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“Like Calls to Like:” A Book Fan’s Review of Netflix’s “Shadow and Bone”

How does Netflix’s newest YA dark fantasy epic compare to the literary source material it’s adapted from?

Warning: this review contains spoilers for not only Netflix’s “Shadow and Bone,” but also spoilers for its source material—”Shadow and Bone” and “Six of Crows” by Leigh Bardugo.


It’s no secret to anyone that I’ve had a long love affair with author Leigh Bardugo’s Grishaverse. I first read Six of Crows and its sequel Crooked Kingdom in 2017 and immediately fell in love. The books not only wereand still arethe most objectively well-written pieces of fiction, but were one of the first books that truly snuck under my skin and folded themselves into the corners of my heart.


It is because of those books that I fell in love with the found family trope and learned to value bonds forged by choice rather than blood. It is in those books that I saw myself, a young gay boy, and learned that I could be a hero in my own story. It is in Crooked Kingdom that I found the quote that would become my life motto. Most importantly, it is because of these books that I met Leigh Bardugo in 2019 and subsequently realized that becoming an author was my life’s calling.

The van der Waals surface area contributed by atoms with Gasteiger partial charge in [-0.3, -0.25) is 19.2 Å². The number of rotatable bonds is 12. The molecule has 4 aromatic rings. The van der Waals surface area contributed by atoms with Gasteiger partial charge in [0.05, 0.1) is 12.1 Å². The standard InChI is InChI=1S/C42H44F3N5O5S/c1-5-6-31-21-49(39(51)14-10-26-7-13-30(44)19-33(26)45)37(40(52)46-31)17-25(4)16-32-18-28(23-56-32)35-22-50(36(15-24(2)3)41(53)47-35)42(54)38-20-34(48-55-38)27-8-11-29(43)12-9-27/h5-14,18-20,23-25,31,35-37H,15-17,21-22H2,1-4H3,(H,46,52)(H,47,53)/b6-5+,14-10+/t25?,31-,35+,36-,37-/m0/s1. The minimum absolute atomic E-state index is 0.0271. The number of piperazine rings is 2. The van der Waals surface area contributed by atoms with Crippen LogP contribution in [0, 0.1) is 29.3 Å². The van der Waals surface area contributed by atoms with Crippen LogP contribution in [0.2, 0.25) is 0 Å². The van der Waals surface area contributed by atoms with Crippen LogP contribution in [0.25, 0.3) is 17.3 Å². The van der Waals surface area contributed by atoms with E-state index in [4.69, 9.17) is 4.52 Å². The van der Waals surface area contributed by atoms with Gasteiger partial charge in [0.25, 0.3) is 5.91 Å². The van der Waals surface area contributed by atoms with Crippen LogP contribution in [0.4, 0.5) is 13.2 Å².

I read Shadow and Bone and its sequels, Siege and Storm and Ruin and Rising. Later that same year, I read the Six of Crows duology; ironically enough, the events of the Shadow and Bone trilogy occur before the events of the Six of Crows and Crooked Kingdom. However, unlike with Six of Crows, my experience with this trilogy wasn’t love at first read.


In fact, I thought the books were good but not anything especially amazing; it is only through a reread I did last year that I realized how much love I actually had for them. It was because of the reread that I learned to appreciate the series for what it was: a classical Chosen One narrative with immersive worldbuilding, exciting court intrigue that contained both a brilliantly written protagonist in “Alina Starkov and The Darkling,” one of the most infamous villains in all of literature and a purposeful subversion of the misunderstood, brooding, and immortal love interest that was so incredibly popular in YA fantasy in the era where Shadow and Bone was first released.